Administration and expenditure of the Chancellor's departments, 2008-09 - Treasury Contents

Examination of Witnesses (Questions 540 - 559)



  Q540  Peter Viggers: Have you allowed IFRS to slip because you do not wish to publish the larger debt figures?

  Sarah McCarthy Fry: Absolutely not. It is still a priority that we move towards the IFRS. It is what we set out to do.

  Q541  Peter Viggers: What assessment have you made of the impact on the Government's net debt figure of full compliance?

  Sarah McCarthy Fry: I do not have those figures to hand. I will write to the Committee about that.[11]

  Peter Viggers: It would be helpful to have that estimate. Thank you.

  Q542  Chairman: When will we see finally the Whole of Government Accounts?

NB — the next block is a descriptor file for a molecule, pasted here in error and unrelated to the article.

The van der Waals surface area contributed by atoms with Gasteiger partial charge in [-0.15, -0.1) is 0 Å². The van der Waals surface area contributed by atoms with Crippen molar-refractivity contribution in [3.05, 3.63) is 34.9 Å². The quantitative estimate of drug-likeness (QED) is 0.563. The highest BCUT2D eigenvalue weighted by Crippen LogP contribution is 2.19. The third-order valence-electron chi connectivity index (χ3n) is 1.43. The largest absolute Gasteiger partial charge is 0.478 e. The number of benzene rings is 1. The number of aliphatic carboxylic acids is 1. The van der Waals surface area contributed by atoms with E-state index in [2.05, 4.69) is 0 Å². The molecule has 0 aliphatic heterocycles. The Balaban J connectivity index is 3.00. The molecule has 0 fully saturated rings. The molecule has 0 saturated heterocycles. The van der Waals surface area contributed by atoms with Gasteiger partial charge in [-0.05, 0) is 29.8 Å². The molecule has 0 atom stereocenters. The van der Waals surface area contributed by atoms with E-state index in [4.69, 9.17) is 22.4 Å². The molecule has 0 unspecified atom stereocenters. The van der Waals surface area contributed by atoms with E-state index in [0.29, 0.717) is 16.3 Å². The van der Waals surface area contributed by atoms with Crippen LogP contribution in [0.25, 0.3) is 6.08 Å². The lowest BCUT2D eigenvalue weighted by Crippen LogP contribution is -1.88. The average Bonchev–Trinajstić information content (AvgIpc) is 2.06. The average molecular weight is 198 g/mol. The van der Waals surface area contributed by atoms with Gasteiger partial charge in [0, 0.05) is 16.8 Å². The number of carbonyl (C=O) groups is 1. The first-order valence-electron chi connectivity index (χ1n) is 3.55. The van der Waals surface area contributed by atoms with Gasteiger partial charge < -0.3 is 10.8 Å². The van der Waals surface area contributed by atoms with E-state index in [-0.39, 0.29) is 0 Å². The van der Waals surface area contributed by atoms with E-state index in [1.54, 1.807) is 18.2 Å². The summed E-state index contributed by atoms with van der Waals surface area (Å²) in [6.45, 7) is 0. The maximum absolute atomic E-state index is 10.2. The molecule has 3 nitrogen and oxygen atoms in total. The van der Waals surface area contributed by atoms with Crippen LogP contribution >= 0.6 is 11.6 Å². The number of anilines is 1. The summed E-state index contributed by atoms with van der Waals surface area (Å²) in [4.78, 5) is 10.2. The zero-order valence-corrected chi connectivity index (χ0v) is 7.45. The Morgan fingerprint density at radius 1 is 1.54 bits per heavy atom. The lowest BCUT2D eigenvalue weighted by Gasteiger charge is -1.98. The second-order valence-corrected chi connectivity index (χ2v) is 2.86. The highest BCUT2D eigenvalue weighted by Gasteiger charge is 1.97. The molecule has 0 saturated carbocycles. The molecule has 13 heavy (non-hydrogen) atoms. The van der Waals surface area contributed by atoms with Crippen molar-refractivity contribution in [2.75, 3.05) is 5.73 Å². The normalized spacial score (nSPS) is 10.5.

Sarah McCarthy Fry: We have said that the 2009-10 accounts will be prepared on a Whole of Government Accounts basis.

  Q543  Chairman: So we will see them in July; is that right?

  Sarah McCarthy Fry: For 2009-10.

  Q544  Chairman: For 2009-10, so we will see them in July 2010?

  Sarah McCarthy Fry: That is the plan and we are on course to do that.

  Q545  Chairman: So the current year's accounts will be Whole of Government Accounts, is that right? We will see them next July?

  Sarah McCarthy Fry: Yes. We are currently in 2009-10. The NAO, as you know, have reviewed the dry run that we did and there are still some issues outstanding.

  Q546  Chairman: You are going to exclude the part-nationalised banks, is that not right?

  Sarah McCarthy Fry: That is right. They are not going to be consolidated within the Whole of Government Accounts.

  Q547  Chairman: How will that impact on the NAO's opinion?

  Sarah McCarthy Fry: That will be a matter for the NAO.